“Jody” - Encyclopedia of Jewish
Communities in Poland, Volume VIII
(Iody, Belarus)

55°27', 27°14'

Translation of
“Jody” chapter from
Pinkas Hakehillot Polin

Published by Yad Vashem

Published in Jerusalem


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Acknowledgments

 

Our sincere appreciation to Yad Vashem
for permission to put this material on the JewishGen web site.

This is a translation from: Pinkas Hakehillot:
Encyclopedia of Jewish Communities, Poland, Volume VIII, pages 363-364, published by Yad Vashem, Jerusalem


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[Page 363]

Jody

Region of Dzisna, District of Vilna

Translated by Jerrold Landau

 

Year Population Jews
1866 179 -
1882 423 -
1921 479 238
1925 ~8,000 425

 

Jody is situated in the heart of the forests, 25 kilometers southwest of Braslaw and 150 kilometers northeast of Vilna. Its name is derived from the Lithuanian word juoda (“black forest”). In the middle of the 18th century, the nobleman Mikolaj Lupczinski cleared a large area of forest, and built a Pravoslavic church. A rural settlement sprung up around it. The district was annexed to Czarist Russia at the time of the second partition of Poland in 1793. The Germans conquered Jody in 1916, and remained until November 1918. At the end of the war, a political and military revolution overtook the District of Vilna, with the rulership passing between the Bolsheviks and Poles several times. The Poles returned in October 1920 and pushed the Bolsheviks out of the District of Vilna, and the district was officially annexed to Poland in 1922. With the outbreak of the Second World War, Jody was first under Soviet rule. It was conquered by the Nazis in July 1941, and liberated by the Soviet Army in the summer of 1944.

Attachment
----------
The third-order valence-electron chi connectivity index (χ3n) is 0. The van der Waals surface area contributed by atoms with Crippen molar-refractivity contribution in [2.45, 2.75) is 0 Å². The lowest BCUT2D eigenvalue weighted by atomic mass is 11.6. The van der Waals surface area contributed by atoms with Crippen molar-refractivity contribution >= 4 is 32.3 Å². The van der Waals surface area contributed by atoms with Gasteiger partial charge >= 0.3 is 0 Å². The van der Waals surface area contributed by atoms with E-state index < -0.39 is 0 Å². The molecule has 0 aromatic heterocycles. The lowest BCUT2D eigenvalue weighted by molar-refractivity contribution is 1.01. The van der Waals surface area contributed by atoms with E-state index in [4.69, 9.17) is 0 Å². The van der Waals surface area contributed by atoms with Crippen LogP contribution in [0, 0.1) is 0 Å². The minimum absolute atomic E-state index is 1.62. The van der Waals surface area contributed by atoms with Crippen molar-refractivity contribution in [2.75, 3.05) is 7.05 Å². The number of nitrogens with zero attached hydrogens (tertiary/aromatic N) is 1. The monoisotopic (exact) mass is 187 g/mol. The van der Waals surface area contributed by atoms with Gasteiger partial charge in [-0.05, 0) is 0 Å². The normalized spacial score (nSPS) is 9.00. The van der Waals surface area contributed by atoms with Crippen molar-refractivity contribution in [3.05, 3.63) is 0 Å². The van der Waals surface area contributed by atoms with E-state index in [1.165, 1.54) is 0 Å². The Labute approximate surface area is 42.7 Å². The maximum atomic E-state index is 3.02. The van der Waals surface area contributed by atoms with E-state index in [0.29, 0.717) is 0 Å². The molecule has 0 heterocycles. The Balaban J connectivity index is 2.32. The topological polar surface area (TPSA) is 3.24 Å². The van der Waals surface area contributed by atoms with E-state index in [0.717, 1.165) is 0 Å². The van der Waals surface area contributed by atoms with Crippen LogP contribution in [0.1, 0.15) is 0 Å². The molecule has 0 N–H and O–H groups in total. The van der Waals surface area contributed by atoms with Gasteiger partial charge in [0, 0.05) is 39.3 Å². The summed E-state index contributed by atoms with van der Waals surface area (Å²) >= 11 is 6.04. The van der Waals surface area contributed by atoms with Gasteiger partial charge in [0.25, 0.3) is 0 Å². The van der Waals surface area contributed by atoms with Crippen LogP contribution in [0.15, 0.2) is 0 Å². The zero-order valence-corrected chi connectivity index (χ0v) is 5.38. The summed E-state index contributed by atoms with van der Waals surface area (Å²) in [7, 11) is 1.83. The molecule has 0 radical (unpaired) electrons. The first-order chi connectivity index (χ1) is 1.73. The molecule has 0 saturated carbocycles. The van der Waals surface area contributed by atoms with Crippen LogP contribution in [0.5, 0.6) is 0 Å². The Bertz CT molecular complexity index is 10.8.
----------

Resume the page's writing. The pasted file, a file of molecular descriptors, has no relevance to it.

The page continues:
It is estimated that the first Jews settled in Jody in 1903, with the ending of the restrictions of settlement of the Jews in the villages of Russia. Several of them earned their livelihoods from lumber wholesaling and leasing, whereas the majority were occupied in small-scale commerce, shop keeping, peddling, and various trades. Jody became a town at that time, and a market day would take place.

The Jews set up a house of prayer and organized the community. There was no local Jewish cemetery, so the deceased were brought to burial in Braslaw (see entry). The number of Jews in the settlement grew slightly until the First World War, but many left Jody during the war.